No. 2: Kentucky
Rundown: This ain’t your grandfather’s Kentucky. It’s not your father’s or your older brother’s, either. Mark Stoops didn’t have the highest ranked recruiting class in the country or even the SEC, but the top-20 class far outpaced even the highest expectations . The signees speaks for themselves -- an infusion of young talent desperately needed for the road ahead -- but the overall statement Stoops and his staff made going out and landing the best of the best was huge. Nabbing four-star defensive lineman Matt Elam from Alabama sent shockwaves through college football. It not only said that Kentucky was here to play; it’s here to play and win.

Instant impact signee: There’s opportunity abound in Lexington. At one point, a walk-on was starting at receiver against Alabama. With that, four-star Thaddeus Snodgrass has the athleticism (4.5 second 40-yard dash) to provide a quick spark to the Wildcats’ offense.

No. 3: Tennessee
Rundown: No program brought in more young talent than the Vols. All told, Tennessee signed 35 prospects, far more than any BCS-level program. Coach Butch Jones joked that he’ll have an all-freshman team next year, and with 11 ESPN 300 players in the class it’s not that farfetched an idea. Not only did Jones lock down in-state stars like Josh Malone, Todd Kelly Jr. and Jalen Hurd, he reached across borders and landed LaVon Pearson and Dillon Bates. Where his first recruiting class in 2013 was more about creating buzz, 2014 was about fulfilling a promise.

Instant impact signee: Jones and his staff are high on junior college offensive tackle Dontavius Blair, who enrolled at Tennessee early. Considering the Vols are completely reloading on the offensive line, the 6-7, 307-pound Blair will have the chance to step in and play from Day 1.

No. 4: LSU
Rundown: Les Miles was on the hook after losing several in-state stars to programs like Alabama, Texas A&M and Florida. Seeing Cam Robinson, Speedy Noil and Laurence Jones commit elsewhere cast LSU’s recruiting efforts in a bad light. But that all changed when Leonard Fournette, the No. 1 overall prospect in the country, announced that he would be a Tiger. And on Wednesday, Malachi Dupre, the No. 1 wide receiver in the nation, followed suit. By the end of the day, 11 of the top 25 players in Louisiana ended up at LSU.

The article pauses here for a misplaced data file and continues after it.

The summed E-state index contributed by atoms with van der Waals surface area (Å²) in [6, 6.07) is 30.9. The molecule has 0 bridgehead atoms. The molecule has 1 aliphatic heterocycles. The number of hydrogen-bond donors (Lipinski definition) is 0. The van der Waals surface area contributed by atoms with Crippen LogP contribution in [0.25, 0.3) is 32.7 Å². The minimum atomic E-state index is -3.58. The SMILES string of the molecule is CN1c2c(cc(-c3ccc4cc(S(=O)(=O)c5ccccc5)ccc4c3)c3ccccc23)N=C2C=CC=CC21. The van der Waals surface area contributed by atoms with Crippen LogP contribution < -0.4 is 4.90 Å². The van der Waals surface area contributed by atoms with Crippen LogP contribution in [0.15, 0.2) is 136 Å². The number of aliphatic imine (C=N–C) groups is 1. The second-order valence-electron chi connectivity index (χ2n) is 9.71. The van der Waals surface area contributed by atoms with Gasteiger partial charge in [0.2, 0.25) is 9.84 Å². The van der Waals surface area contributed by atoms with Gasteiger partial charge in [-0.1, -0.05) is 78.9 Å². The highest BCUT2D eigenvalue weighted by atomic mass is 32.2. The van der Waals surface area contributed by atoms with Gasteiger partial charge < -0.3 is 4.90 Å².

Instant impact signee: Fournette is the No. 1 overall prospect for a reason. He’s got all the physical tools and the mindset to play at the next level. Because of that he’s been compared favorably to former Sooner Adrian Peterson. With Jeremy Hill off to the NFL, Fournette can insert himself into the running back rotation right away.

No. 5: Texas A&M
Rundown: In 2012, Texas A&M signed the 15th best recruiting class in the country. In 2013, it joined the SEC and rose to eighth in the rankings. And on Wednesday, it completed that climb by finishing fourth. Kevin Sumlin and Co. signed an impressive 10 ESPN 300 recruits, including the No. 1 defensive end, the No. 1 athlete and the No. 1 pro-style quarterback. Signing a pair of junior college offensive linemen -- Avery Gennesy and Jermaine Eluemunor -- solidifies depth on a line moving on without Jake Matthews.

Instant impact signee: There’s no doubt Texas A&M needs help on the defense. Defensive end Myles Garrett's body is college-ready (6-5, 255 pounds) and he’s ripped to shreds. If he can pick up the defense and show he's capable of holding up against the run, he could play soon.

No. 6: Florida
Rundown: It’s the win coach Will Muschamp so desperately needed. Keeping together this class after one of the most disastrous seasons in program history was a remarkable feat. In all, Florida signed 13 ESPN 300 commitments, including seven players who rank among the top 10 nationally at their position. Even more impressive was that Muschamp sold Florida against some other top programs, flipping four-star Florida State quarterback commitment Treon Harris to cross the state to Gainesville.

Instant impact signee: Jalen Tabor has as good a chance as anyone to start at cornerback opposite Vernon Hargreaves III, the former standout freshman whose footsteps he's trying to follow. Florida coaches are high on his talent and skill level, and of course, being an early enrollee helps.

No. 7: Georgia
Rundown: Mark Richt got his guy in Lorenzo Carter. Without him, the entire outlook of the class changes. While it wasn’t high on numbers -- 21 signees in all -- the quality of Georgia's class was impressive. Richt signed 11 ESPN 300 recruits, including the No. 2 and No. 7 running backs in the country. Four-star athlete Isaiah McKenzie was a big signee as well. He’s small in size (5-8), but his speed and quickness could translate to early playing time.

Instant impact signee: “That defense is going to be nasty,” Carter said. “And I plan on being a part of it.” With that, Georgia got a taste of the energy the No. 3-rated defensive end will bring to Athens. His ability as a pass-rusher will help the Bulldogs right away, and if he adds a few more pounds he could develop into an every-down lineman.

No. 8: Auburn